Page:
• Some journals don’t require disclosure

  • The culture is one of not disclosing

  • Authors think that it’s somehow “naughty”

  • Authors are confident that they are not affected by conflicts of interest


Does conflict of interest matter
Does conflict of interest matter?

  • Financial benefit makes doctors more likely to refer patients for tests, operations, or hospital admission, or to ask that drugs be stocked by a hospital pharmacy.

  • Original papers published in journal supplements sponsored by pharmaceutical companies are inferior to those published in the parent journal.

  • Reviews that acknowledge sponsorship by the pharmaceutical or tobacco industry are more likely to draw conclusions that are favourable to the industry.


Does conflict of interest matter1
Does conflict of interest matter?

  • Is there a relationship between whether authors are supportive of the use of calcium channel antagonists and whether they have a financial relationship with the manufacturers of the drugs?

  • Stelfox HT, Chua G, O'Rourke K, Detsky AS. Conflict of interest in the debate over calcium channel antagonists. N Engl J Med 1998; 338: 101-105


Does conflict of interest matter2
Does conflict of interest matter?

  • 106 reviews, with 37% concluding that passive smoking was not harmful and the rest that it was.

  • Multiple regression analysis controlling for article quality, peer review status, article topic, and year of publication found that the only factor associated with the review's conclusion was whether the author was affiliated with the tobacco industry.

  • Only 23% of reviews disclosed the sources of funding for research.


Does conflict of interest matter third generation contraceptive pills
Does conflict of interest matter?: third generation contraceptive pills

  • At the end of 1998 three major studies without sponsoring from the industry found a higher risk of venous thrombosis for third generation contraceptives; three sponsored studies did not.

  • To date, of nine studies without sponsoring, one study found no difference and the other eight found relative risks from 1.5 to 4.0 (summary relative risk 2.4); four sponsored studies found relative risks between 0.8 and 1.5 (summary relative risk 1.1)


Academics research funders and journals
Academics, research funders and journals contraceptive pills

  • Some 70% of trials in the five major journals are funded by pharmaceutical companies (30% for BMJ)

  • Trials used to be conducted by academic investigators but are increasingly designed and analysed by contract research organisations


Academics research funders and journals1
Academics, research funders and journals contraceptive pills

  • Some doctors/academics may find that they are participating in trials but do not design or analyse them and have no access to the data

  • This is unacceptable if editors and readers are given the impression that these doctors/academics are the authors of the study


Academics research funders and journals2
Academics, research funders and journals contraceptive pills

  • A particualr problem lies with who controls publication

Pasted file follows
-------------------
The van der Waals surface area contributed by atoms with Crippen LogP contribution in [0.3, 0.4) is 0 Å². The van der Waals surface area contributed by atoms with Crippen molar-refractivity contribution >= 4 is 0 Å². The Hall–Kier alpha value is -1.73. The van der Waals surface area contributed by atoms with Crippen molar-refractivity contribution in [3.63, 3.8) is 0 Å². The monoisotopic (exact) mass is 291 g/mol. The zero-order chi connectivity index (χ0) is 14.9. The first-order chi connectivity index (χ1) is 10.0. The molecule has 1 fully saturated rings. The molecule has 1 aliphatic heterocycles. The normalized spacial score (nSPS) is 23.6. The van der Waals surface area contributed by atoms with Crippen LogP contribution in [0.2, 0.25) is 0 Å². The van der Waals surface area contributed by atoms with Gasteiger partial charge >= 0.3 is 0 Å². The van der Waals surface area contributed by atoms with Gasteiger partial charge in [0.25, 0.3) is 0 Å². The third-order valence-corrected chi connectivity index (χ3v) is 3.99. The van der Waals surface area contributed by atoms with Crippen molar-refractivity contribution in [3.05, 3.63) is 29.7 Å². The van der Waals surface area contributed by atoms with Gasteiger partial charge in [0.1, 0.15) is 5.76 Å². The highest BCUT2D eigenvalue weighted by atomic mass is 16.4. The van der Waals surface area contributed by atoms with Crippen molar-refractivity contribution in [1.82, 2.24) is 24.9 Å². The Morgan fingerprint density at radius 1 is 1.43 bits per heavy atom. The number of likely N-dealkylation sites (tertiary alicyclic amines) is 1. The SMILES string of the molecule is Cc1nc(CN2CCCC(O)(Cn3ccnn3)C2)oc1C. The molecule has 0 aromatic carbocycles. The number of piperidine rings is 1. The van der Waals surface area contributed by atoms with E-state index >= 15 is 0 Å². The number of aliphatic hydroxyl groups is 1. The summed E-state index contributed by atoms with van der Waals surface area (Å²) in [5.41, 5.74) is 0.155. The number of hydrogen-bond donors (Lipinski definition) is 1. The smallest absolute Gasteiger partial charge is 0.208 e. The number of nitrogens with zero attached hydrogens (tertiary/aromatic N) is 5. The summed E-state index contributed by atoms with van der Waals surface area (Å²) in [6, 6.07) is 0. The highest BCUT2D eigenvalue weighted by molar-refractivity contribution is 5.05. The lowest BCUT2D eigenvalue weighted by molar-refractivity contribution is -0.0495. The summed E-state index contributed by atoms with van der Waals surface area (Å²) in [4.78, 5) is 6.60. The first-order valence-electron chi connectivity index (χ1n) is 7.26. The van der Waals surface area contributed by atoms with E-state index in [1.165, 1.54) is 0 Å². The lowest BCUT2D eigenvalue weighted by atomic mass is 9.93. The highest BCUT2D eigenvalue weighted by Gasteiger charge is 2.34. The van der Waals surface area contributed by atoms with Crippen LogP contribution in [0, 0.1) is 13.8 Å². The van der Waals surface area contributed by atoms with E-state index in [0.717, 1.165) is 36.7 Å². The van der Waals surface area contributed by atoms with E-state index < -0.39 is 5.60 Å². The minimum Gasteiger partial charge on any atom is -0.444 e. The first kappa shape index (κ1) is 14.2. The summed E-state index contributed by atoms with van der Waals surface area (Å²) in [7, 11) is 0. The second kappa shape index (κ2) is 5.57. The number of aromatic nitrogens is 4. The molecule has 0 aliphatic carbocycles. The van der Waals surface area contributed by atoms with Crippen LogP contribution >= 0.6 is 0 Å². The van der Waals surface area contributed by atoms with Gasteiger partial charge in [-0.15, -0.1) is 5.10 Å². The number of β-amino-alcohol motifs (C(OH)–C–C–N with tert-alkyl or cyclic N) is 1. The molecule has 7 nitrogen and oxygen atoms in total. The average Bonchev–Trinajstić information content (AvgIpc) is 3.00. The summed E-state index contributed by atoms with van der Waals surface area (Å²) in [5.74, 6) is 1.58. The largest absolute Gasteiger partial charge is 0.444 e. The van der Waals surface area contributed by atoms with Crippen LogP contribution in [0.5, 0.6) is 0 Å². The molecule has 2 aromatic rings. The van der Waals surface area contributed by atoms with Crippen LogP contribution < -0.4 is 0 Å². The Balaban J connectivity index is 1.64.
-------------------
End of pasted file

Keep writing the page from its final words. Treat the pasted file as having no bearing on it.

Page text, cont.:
• The head of the sponsored research office of Massachusetts General Hospital estimates that about 30-50% of contracts submitted by companies have unacceptable clauses on publication that must be renegotiated.


Academics research funders and journals3
Academics, research funders and journals contraceptive pills

  • A survey of over 3300 members of life science faculties in 50 universities found that a fifth had had publication of study results delayed by more than six months at least once in the past three years.

  • One reason for this delay was to slow the dissemination of undesired results.

  • There are several high profile examples of companies blocking publication


Academics research funders and journals4
Academics, research funders and journals contraceptive pills

  • At the moment journals rarely make clear the role of funders in the research and publication process

  • We will ask contributors to sign a statement that they accept full responsibility for the conduct of the study, had access to the data, and controlled the decision to publish


How to respond
How to respond? contraceptive pills

  • Universities should interact with business

  • They may judge that they do not want to interact with some businesses--tobacco companies, pornographers, arms manufacturers

  • Universities probably need a broad policy and guidelines in interacting with business


How to respond1
How to respond? contraceptive pills

  • Each “deal” must be considered in a broad context

  • The rules of the game must be spelt out very clearly to both sides--presumably in a legal contract

  • Universities should always (?) reserve the right to publish


How to respond2
How to respond? contraceptive pills

  • “Disclosure is almost a panacea.” John Bailar, professor of statistics, University of Chicago

  • “What isn’t transparent is assumed to be biased, incompetent, or corrupt.”

  • “Would you be happy to defend the ‘deal’ on live television


Conclusions
Conclusions contraceptive pills

  • Interactions between universities and business are likely to increase

  • There is room for both substantial benefit and substantial loss

  • Universities need policies and guidelines on interacting with business

  • This talk is on www.bmj.com